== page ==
Jeremy Guscott: ‘Scotland’s Stuart Hogg is well clear of rivals in bid for British & Irish Lions starting jersey’



BRITISH and Irish Lions legend Jeremy Guscott insists Scotland star Stuart Hogg has already streaked clear of the competition for a starting jersey for this summer’s tour to New Zealand.

Hogg, last year’s Six Nations player of the championship, was already regarded as a hot tip for the Tests against the All Blacks. But Guscott is adamant his stunning brace of tries in Saturday’s dramatic victory over Ireland has made the 24-year-old a stick-on favourite to make Warren Gatland’s selection.

Guscott, who kicked himself into Lions folklore with the winning drop goal in the decisive second Test against South Africa in 1997, reckons Hogg’s display against Ireland was not perfect.

The Lions last toured New Zealand in 2005 (Pic: Kiwi Flickr)

But the former England international centre believes the full-back’s searing pace and massive kicking game should be enough to see him take on the All Blacks.

He said: “Before kick-off, Stuart Hogg had been talked of as the probable Test full-back for the British and Irish Lions’ tour of New Zealand in the summer.

“On the basis of his two-try performance against Ireland, the Glasgow man is not just ahead of his rivals, he is clear of them by quite some distance.

“There is nothing subtle about him.

“For his second try against Ireland, he threw a hint of a dummy to throw full-back Rob Kearney off the scent, but it was not one of classical proportions where you are trying to sell the cameraman as well.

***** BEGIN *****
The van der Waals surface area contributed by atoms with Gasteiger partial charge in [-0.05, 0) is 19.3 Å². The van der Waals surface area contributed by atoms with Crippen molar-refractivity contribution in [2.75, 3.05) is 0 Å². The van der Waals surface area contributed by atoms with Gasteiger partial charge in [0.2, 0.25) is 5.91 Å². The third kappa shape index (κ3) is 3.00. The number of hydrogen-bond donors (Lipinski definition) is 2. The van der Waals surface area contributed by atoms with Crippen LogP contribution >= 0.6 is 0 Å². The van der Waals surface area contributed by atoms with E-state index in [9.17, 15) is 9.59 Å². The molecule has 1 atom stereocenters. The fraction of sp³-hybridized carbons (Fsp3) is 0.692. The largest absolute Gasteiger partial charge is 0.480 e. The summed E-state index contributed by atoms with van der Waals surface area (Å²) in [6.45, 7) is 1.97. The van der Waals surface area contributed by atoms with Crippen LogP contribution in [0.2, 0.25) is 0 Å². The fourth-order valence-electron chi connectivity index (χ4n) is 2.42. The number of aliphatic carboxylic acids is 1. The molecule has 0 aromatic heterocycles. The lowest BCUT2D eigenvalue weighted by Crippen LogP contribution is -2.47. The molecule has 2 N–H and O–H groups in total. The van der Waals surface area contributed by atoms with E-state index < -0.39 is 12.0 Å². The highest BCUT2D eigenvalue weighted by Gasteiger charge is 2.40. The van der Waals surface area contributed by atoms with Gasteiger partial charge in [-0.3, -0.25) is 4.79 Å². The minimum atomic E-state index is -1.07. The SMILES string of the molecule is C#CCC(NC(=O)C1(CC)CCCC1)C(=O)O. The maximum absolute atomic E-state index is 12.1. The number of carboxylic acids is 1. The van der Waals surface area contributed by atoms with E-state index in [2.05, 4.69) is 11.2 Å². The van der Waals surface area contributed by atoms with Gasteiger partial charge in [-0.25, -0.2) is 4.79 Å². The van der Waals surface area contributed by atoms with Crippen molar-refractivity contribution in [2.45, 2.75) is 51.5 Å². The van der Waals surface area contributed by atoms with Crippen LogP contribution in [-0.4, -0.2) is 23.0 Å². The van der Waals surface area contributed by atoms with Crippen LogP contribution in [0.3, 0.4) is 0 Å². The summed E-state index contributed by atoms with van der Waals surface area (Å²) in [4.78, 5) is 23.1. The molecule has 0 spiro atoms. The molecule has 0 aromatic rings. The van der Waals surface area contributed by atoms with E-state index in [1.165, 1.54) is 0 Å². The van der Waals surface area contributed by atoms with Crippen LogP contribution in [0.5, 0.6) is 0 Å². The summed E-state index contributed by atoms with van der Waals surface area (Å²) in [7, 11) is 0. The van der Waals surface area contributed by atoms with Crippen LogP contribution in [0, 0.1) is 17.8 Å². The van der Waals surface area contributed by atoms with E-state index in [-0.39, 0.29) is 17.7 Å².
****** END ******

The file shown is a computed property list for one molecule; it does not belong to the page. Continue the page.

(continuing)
“What he has most of all is just out-and-out pace. If he finds a yard of space either side of any player – it doesn’t have to be a slow forward – they run the risk of being exposed.

“Added to which he has got a huge boot, when he connects cleanly out of hand. It is one of those old-fashioned spirals that just keeps on flying and flying.


“He missed two out of his six tackles on Saturday, but that is more a result of the position he plays in rather than any defensive deficiency.

“Full-backs are often exposed as the last line of defence in one-on-one situations, where the odds favour the attacker far more than when the defence is less stretched.

“As long as you are not a revolving door of a tackler, I think it is accepted that you are going to be a bit hit or miss.”

Guscott was impressed with the innovation displayed in Scotland’s ‘sensational’ third try against Ireland, when centre Alex Dunbar was added to a line-out five yards from the visitors’ line and was able to force his way over.

However, he fears Vern Cotter’s side could suffer because of a lack of bulk when they attempt to make it back-to-back wins with a first-ever Six Nations success against France in Paris.

Guscott added to the BBC: “Scotland travel to France next week, where one of their weaknesses could be exposed.

“They do not have many heavy-duty ball carriers, apart from Josh Strauss in the back row. France however have a gargantuan pack.”